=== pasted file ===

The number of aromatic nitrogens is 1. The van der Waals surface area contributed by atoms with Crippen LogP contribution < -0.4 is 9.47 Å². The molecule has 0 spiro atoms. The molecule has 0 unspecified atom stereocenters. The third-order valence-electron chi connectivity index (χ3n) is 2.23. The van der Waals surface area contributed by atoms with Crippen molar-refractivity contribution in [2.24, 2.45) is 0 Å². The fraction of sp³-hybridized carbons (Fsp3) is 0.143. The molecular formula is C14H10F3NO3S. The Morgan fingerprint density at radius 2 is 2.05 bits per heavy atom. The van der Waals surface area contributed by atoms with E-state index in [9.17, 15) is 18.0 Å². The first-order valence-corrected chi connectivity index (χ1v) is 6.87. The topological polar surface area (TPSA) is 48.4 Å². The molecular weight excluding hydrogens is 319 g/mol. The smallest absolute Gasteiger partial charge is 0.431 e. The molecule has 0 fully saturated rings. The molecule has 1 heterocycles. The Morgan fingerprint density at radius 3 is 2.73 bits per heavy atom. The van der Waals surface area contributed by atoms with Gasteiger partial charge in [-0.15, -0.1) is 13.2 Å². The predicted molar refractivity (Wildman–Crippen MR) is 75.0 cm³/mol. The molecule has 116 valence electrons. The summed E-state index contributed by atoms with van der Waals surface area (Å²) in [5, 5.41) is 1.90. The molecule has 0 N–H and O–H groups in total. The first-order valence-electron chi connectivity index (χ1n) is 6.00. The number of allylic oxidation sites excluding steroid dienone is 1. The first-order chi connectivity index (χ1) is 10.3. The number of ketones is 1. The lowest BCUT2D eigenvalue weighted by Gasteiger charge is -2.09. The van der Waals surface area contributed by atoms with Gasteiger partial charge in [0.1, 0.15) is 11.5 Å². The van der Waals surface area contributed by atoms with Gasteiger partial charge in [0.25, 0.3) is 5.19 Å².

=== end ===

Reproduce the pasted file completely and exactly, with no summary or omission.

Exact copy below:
The number of aromatic nitrogens is 1. The van der Waals surface area contributed by atoms with Crippen LogP contribution < -0.4 is 9.47 Å². The molecule has 0 spiro atoms. The molecule has 0 unspecified atom stereocenters. The third-order valence-electron chi connectivity index (χ3n) is 2.23. The van der Waals surface area contributed by atoms with Crippen molar-refractivity contribution in [2.24, 2.45) is 0 Å². The fraction of sp³-hybridized carbons (Fsp3) is 0.143. The molecular formula is C14H10F3NO3S. The Morgan fingerprint density at radius 2 is 2.05 bits per heavy atom. The van der Waals surface area contributed by atoms with E-state index in [9.17, 15) is 18.0 Å². The first-order valence-corrected chi connectivity index (χ1v) is 6.87. The topological polar surface area (TPSA) is 48.4 Å². The molecular weight excluding hydrogens is 319 g/mol. The smallest absolute Gasteiger partial charge is 0.431 e. The molecule has 0 fully saturated rings. The molecule has 1 heterocycles. The Morgan fingerprint density at radius 3 is 2.73 bits per heavy atom. The van der Waals surface area contributed by atoms with Gasteiger partial charge in [-0.15, -0.1) is 13.2 Å². The predicted molar refractivity (Wildman–Crippen MR) is 75.0 cm³/mol. The molecule has 116 valence electrons. The summed E-state index contributed by atoms with van der Waals surface area (Å²) in [5, 5.41) is 1.90. The molecule has 0 N–H and O–H groups in total. The first-order valence-electron chi connectivity index (χ1n) is 6.00. The number of allylic oxidation sites excluding steroid dienone is 1. The first-order chi connectivity index (χ1) is 10.3. The number of ketones is 1. The lowest BCUT2D eigenvalue weighted by Gasteiger charge is -2.09. The van der Waals surface area contributed by atoms with Gasteiger partial charge in [0.1, 0.15) is 11.5 Å². The van der Waals surface area contributed by atoms with Gasteiger partial charge in [0.25, 0.3) is 5.19 Å².